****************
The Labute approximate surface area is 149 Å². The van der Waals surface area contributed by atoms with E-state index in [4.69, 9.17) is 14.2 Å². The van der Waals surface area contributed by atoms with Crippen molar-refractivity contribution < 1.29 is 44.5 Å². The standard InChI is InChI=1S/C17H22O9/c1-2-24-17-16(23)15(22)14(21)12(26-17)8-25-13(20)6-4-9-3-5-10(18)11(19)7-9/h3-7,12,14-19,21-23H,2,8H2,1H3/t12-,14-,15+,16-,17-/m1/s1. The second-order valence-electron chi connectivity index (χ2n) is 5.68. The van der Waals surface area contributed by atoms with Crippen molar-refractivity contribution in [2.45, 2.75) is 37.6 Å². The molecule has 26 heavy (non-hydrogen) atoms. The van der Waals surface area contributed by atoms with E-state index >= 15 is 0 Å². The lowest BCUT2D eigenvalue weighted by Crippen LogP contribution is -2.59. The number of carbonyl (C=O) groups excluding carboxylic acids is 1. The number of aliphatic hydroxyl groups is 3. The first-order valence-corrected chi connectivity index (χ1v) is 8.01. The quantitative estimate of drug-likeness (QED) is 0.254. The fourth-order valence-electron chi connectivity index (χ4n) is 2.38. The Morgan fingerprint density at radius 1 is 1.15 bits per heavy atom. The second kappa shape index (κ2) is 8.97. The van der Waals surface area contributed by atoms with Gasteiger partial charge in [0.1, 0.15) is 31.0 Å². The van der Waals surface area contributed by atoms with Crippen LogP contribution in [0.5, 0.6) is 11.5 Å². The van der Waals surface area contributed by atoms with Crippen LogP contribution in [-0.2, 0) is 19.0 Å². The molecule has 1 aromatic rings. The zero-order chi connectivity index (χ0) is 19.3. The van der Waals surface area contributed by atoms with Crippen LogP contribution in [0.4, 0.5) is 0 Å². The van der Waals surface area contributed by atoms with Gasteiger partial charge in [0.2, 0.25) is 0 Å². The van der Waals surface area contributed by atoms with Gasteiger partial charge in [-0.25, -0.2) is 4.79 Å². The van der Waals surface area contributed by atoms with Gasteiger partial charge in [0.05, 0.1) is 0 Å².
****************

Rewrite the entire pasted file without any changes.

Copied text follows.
The Labute approximate surface area is 149 Å². The van der Waals surface area contributed by atoms with E-state index in [4.69, 9.17) is 14.2 Å². The van der Waals surface area contributed by atoms with Crippen molar-refractivity contribution < 1.29 is 44.5 Å². The standard InChI is InChI=1S/C17H22O9/c1-2-24-17-16(23)15(22)14(21)12(26-17)8-25-13(20)6-4-9-3-5-10(18)11(19)7-9/h3-7,12,14-19,21-23H,2,8H2,1H3/t12-,14-,15+,16-,17-/m1/s1. The second-order valence-electron chi connectivity index (χ2n) is 5.68. The van der Waals surface area contributed by atoms with Crippen molar-refractivity contribution in [2.45, 2.75) is 37.6 Å². The molecule has 26 heavy (non-hydrogen) atoms. The van der Waals surface area contributed by atoms with E-state index >= 15 is 0 Å². The lowest BCUT2D eigenvalue weighted by Crippen LogP contribution is -2.59. The number of carbonyl (C=O) groups excluding carboxylic acids is 1. The number of aliphatic hydroxyl groups is 3. The first-order valence-corrected chi connectivity index (χ1v) is 8.01. The quantitative estimate of drug-likeness (QED) is 0.254. The fourth-order valence-electron chi connectivity index (χ4n) is 2.38. The Morgan fingerprint density at radius 1 is 1.15 bits per heavy atom. The second kappa shape index (κ2) is 8.97. The van der Waals surface area contributed by atoms with Gasteiger partial charge in [0.1, 0.15) is 31.0 Å². The van der Waals surface area contributed by atoms with Crippen LogP contribution in [0.5, 0.6) is 11.5 Å². The van der Waals surface area contributed by atoms with Crippen LogP contribution in [-0.2, 0) is 19.0 Å². The molecule has 1 aromatic rings. The zero-order chi connectivity index (χ0) is 19.3. The van der Waals surface area contributed by atoms with Crippen LogP contribution in [0.4, 0.5) is 0 Å². The van der Waals surface area contributed by atoms with Gasteiger partial charge in [0.2, 0.25) is 0 Å². The van der Waals surface area contributed by atoms with Gasteiger partial charge in [-0.25, -0.2) is 4.79 Å². The van der Waals surface area contributed by atoms with Gasteiger partial charge in [0.05, 0.1) is 0 Å².